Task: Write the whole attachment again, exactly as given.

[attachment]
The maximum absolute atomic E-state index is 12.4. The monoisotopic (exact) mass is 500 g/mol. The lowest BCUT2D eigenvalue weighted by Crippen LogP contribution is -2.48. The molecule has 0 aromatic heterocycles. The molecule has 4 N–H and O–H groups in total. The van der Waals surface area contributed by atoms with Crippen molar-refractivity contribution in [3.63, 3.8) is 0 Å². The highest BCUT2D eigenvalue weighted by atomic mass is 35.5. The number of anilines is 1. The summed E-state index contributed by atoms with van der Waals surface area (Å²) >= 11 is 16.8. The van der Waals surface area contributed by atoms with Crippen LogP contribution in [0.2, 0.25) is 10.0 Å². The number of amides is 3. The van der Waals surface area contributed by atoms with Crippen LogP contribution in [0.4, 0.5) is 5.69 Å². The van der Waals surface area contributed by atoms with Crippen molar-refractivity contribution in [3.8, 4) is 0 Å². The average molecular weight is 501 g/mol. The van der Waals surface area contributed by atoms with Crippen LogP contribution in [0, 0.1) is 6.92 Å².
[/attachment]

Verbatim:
The maximum absolute atomic E-state index is 12.4. The monoisotopic (exact) mass is 500 g/mol. The lowest BCUT2D eigenvalue weighted by Crippen LogP contribution is -2.48. The molecule has 0 aromatic heterocycles. The molecule has 4 N–H and O–H groups in total. The van der Waals surface area contributed by atoms with Crippen molar-refractivity contribution in [3.63, 3.8) is 0 Å². The highest BCUT2D eigenvalue weighted by atomic mass is 35.5. The number of anilines is 1. The summed E-state index contributed by atoms with van der Waals surface area (Å²) >= 11 is 16.8. The van der Waals surface area contributed by atoms with Crippen LogP contribution in [0.2, 0.25) is 10.0 Å². The number of amides is 3. The van der Waals surface area contributed by atoms with Crippen LogP contribution in [0.4, 0.5) is 5.69 Å². The van der Waals surface area contributed by atoms with Crippen molar-refractivity contribution in [3.8, 4) is 0 Å². The average molecular weight is 501 g/mol. The van der Waals surface area contributed by atoms with Crippen LogP contribution in [0, 0.1) is 6.92 Å².